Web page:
a couple of minutes it became clear that this was like nothing I’ve ever done before. The leaders were a blur against the treeline in the distance. How did they get that far ahead so quickly? I held my own, heart pounding and lungs burning. Crickey, I wish I was as young as some of these lads. A late surge to hold off an attack by the Norfolk runner who’d been on my shoulder most of the race. I was damn sure I wasn’t going to lose this hard fort battle for 237th place to him now, even if it killed me (which it nearly did)! As I peeled myself off the muddy grass in the finish area I looked around, there were probably about 100 people behind me. Some of these runners have parents younger than me, most won’t even remember Euro’96. Well, I thought, as my grimace morphed into a broad smile, not bad for a 41 year old – mission accomplished.


A Local Ecumenical Partnership between the Church Of England, United Reformed Church and Baptists Together


God of Resurrection – the Easter Message What do you say when you visit a mother sat by a hospital bed occupied by her dying eleven-year-old son? Or to someone who has just been diagnosed with terminal cancer? Where do you find comfort amongst overwhelming despair – or light in the midst of great darkness? Where is God amidst our pain and sorrow and grief? Whilst we may never fully understand why we and our loved ones face the suffering that we do, hope is found in the events that Christians are celebrating this month. ‘Good’ Friday is so called because as Jesus dies upon the cross God reveals Himself, not as distant from our experience, but as someone who lived as a human and understood for Himself the full extent of the suffering that exists in our unjust and messed up world. It’s this God who promises that even when we walk through death’s dark valley, He is with us (Psalm 23). But as well as the comfort that we’re not alone in those darkest times, there is a light at the end of the tunnel too. Indeed, the empty tomb unexpectedly discovered on that first ‘Easter’ Sunday points to a life beyond the grave, and to a place where there “will be no more death or mourning or crying or pain” (Revelation 21). The resurrection of Jesus is an invitation to follow Him, and though Him to find a newness and fullness of life that begins now, but amazingly will last forever! Rev Simon Goddard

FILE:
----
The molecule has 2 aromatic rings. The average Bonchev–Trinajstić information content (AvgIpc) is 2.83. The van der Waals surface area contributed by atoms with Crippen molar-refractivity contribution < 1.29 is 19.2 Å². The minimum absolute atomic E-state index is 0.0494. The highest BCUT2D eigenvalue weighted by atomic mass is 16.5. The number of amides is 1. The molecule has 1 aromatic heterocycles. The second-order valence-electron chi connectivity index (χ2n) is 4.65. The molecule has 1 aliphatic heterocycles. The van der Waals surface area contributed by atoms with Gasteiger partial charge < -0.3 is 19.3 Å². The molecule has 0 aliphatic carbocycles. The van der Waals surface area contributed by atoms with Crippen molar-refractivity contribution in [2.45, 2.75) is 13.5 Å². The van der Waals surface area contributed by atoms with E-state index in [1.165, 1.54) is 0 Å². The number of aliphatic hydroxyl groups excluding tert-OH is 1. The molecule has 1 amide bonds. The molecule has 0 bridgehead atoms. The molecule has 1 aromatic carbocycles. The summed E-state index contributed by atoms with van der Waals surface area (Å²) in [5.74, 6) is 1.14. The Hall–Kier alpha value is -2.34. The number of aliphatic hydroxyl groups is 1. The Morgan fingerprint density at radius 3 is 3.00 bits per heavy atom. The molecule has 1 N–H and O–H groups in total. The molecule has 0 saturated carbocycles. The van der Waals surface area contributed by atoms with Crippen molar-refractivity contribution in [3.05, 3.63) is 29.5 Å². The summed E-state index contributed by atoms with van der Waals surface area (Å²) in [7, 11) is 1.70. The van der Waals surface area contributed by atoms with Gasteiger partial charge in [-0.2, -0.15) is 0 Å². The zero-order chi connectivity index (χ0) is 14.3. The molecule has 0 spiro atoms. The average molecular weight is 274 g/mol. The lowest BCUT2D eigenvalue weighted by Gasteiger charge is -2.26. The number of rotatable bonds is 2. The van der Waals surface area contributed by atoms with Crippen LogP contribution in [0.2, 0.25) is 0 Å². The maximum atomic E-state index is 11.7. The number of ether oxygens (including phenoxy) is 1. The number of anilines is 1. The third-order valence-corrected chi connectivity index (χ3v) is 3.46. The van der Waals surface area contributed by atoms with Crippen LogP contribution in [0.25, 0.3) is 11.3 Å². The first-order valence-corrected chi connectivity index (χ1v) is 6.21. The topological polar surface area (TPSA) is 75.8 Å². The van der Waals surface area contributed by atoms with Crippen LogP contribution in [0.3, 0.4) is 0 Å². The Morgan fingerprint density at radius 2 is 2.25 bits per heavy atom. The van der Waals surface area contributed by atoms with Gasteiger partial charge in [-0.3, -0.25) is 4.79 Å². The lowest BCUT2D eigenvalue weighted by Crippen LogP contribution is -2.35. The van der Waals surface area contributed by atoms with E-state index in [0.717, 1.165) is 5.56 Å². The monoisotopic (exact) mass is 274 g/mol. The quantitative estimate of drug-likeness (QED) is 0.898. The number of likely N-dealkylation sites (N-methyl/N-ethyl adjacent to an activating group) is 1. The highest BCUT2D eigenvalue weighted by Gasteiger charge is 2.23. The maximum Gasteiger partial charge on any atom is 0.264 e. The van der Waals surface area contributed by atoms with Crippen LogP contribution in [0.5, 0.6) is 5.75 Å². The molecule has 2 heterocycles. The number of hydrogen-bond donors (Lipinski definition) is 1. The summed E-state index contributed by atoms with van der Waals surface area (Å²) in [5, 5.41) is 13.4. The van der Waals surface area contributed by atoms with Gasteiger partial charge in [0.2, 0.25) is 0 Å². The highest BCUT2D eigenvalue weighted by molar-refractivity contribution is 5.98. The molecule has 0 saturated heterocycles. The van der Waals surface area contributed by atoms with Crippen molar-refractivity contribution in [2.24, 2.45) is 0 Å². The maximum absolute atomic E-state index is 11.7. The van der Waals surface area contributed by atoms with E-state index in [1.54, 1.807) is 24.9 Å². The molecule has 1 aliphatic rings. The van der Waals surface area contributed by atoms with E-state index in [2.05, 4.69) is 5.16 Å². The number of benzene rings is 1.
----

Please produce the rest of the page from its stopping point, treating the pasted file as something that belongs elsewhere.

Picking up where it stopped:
For further details please contact Jackie Tooley 82 | APRIL 2019



Reviewed by Sally Walters

This british comedy is based on a true story of the Fisherman’s Friends, who have sung shanties together for more than 25 years on the harbour of Port Isaac. It stars Danny Mays as a music exec city-slicker from London who finds himself in a Cornish village on a stag-do – and in a prank by his boss (Noel Clarke) attempts to sign James Purefoy’s shanty-singing seamen to their label. But upon getting to know the group of Cornish fishermen, their families and their community, he takes it upon himself to get them a record deal for real. It is a lovely film to go see on date night with the partner. No chick flickiness in sight! I watched this with the hubby and we laughed a lot, I cried a bit and we both just absolutely loved it, definitely worth a watch for sure!


Call for information & phone bookings on

0330 333 4444

or visit the website www.cineworld.co.uk (calls are charged at the standard national rate and are included within mobile network minutes). 86 | APRIL 2019